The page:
Alan Caraway, one of the three veterans to file a claim with the V.A., has been watching the upgrading work inside the former nuclear weapons storage area from satellite photos on googlemaps.com. In recent weeks, he has noticed a wide swath of dredging there by bulldozers with the soil being removed by trucks. He suspects the soil is contaminated with radiation.
Japanese Diet Representative Akamine Seiken from Okinawa forwarded the satellite photo to the Japanese Defense Ministry requesting that the soil be tested for radioactive contamination. This information, in addition to being critical for local residents, would be important for the veterans who have filed VA claims. This is the correspondence between Representative Akamine and the Defense Ministry. (author’s translation):
Question to Defense Ministry from Lower House Representative Akamine Seiken of Okinawa:
In regard to the reclamation work proceeding at the Henoko Ordnance Storage Depot, are tests for radioactive contamination being conducted? Are decontamination measures being implemented? If so, please indicate what specific actions have been taken, and the results.
Reply from the Defense Ministry:
In regard to the construction work in question, no tests for radioactive contamination or decontamination measures have been carried out.
The reclamation work at the Henoko Ordnance Storage Depot is being carried out according to the construction regulations of Japanese law. As there is no legal requirement to conduct the radiation tests or the implement decontamination measures you request, there is no necessity to carry them out.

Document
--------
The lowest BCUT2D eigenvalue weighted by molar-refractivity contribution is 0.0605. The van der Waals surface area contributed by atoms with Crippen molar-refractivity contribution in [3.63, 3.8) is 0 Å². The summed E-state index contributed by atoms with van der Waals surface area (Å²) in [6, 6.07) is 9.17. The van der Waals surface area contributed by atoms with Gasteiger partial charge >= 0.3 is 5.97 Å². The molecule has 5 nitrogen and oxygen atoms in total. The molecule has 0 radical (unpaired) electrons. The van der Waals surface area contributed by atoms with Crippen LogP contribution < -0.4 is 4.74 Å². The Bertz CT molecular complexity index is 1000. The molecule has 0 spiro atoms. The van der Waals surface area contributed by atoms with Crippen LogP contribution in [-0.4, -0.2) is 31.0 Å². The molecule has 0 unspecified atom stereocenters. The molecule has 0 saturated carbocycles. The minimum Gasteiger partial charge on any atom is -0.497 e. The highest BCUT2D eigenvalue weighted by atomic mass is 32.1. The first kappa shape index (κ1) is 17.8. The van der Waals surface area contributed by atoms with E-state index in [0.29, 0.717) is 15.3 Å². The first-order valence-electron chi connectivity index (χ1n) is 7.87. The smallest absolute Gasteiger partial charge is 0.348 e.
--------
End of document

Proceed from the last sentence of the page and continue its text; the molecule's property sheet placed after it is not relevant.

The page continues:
The likely reason that no law requires the testing of soil from former nuclear weapons sites in Japan is that, before Okinawa reverted to Japanese sovereignty in 1972, there were no nuclear weapons storage sites in Japan. This would violate long-standing policy adopted by the National Diet prohibiting their “manufacture, possession, or introduction.” The Japanese government’s refusal to test the soil of a former nuclear weapons storage area now located in a Japanese prefecture is yet one more example of its discriminatory policy toward Okinawa. Another example is the “secret understanding” accompanying the 1969 reversion agreement that permits the U.S. to bring nuclear weapons back to Okinawa, excluding this one prefecture from the non-nuclear policies applying to the rest of the country.
According to the U.S. Environmental Protection Agency,
“Over 1,000 . . . locations, including both operational and abandoned sites, are contaminated with radiation. These sites range in size from small corners in laboratories to massive nuclear weapons facilities. The contamination may be found in the air, water, and soil, as well as equipment in buildings.”
Such likely contamination continues to endanger the health and safety, not only of the U.S. military personnel stationed at the former nuclear weapons storage base, but also Henoko residents and those of nearby communities.